There is a reason behind this trend: lower-rated investment-grade companies are the ones that in the past couple of years have been taking on more debt. Thus, they are also the most vulnerable to market shocks because they could be downgraded into junk faster than expected.
Credit erosion in the lower-rated spectrum may turn into downgrades sooner rather than later. Volatility in the market continues to be high, which means that in the long run, there will be limited funding opportunities. Corporate America will find out at its own expenses the difficulties to manage massive cost structures.
It is therefore correct to think that higher rated corporate bonds create a better buffer against volatility, but there is some bad news. They are expensive! And they will probably become more expensive as the Fed continues buying into this space (please refer to “Near-zero US Treasury yields and inflation: an explosive cocktail”).
The good news, however, is that often a downgrade is already priced in lower investment-grade bonds. This means that if the security is downgraded, the price of the bond will not fluctuate as much.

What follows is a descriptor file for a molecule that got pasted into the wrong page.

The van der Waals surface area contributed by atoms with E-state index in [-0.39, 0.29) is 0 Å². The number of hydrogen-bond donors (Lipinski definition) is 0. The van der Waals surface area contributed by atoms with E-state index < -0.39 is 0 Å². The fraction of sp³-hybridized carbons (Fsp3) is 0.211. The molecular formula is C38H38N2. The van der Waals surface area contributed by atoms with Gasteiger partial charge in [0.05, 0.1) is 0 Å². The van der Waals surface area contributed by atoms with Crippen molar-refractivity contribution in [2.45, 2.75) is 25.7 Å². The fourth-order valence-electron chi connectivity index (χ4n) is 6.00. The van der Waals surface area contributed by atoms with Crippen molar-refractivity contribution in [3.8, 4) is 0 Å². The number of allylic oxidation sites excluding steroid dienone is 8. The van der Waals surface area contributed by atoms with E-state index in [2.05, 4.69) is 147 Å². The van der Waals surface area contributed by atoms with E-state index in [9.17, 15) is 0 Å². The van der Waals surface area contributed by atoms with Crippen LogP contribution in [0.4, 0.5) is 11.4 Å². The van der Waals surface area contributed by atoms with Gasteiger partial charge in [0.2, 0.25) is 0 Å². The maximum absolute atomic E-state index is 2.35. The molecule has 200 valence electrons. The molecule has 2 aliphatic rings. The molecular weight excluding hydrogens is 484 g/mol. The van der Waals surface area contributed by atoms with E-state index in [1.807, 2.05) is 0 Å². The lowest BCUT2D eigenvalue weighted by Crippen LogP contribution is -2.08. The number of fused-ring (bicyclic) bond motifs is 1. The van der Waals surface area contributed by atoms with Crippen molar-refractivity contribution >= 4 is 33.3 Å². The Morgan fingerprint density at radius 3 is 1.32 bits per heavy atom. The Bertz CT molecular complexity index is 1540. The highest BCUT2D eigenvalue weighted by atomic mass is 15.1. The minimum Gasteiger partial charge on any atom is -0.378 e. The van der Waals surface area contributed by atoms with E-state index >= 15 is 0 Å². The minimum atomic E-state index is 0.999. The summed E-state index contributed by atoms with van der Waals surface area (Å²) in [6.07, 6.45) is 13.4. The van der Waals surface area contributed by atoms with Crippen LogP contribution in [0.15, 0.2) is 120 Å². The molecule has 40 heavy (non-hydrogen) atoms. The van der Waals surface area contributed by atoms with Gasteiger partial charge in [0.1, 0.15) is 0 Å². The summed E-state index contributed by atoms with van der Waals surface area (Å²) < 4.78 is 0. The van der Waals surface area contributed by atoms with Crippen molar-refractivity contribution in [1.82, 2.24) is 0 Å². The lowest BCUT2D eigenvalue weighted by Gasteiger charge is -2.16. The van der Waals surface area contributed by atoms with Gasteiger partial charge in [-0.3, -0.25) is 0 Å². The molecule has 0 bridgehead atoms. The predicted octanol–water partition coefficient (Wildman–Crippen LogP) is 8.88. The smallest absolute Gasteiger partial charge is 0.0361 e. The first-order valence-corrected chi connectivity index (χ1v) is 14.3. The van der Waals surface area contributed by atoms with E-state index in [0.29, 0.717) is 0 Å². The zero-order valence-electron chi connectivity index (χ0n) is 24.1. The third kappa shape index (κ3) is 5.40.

In conclusion, in the investment-grade corporate bond space, there are obvious risks. The challenge is to understand which risk can be acceptable in your overall investment strategy. Even though the lower-rated investment-grade space is vulnerable, it can still provide a nice upside if held until maturity. Better rated IG bonds, on the other hand, can be useful to limit one portfolio's volatility.
Buying a bond is very much like buying a pair of shoes. You need the right size, but you can choose from many different colours.
My right size in maturity is up 4 to 6 years, while my favourite colour is BBB/baa3, what is yours?
Please have a look at the most interesting investment-grade US corporates that we believe are available out there; it may give you some inspiration. If you are a Saxo Bank client click here, if you have a Demo account click here.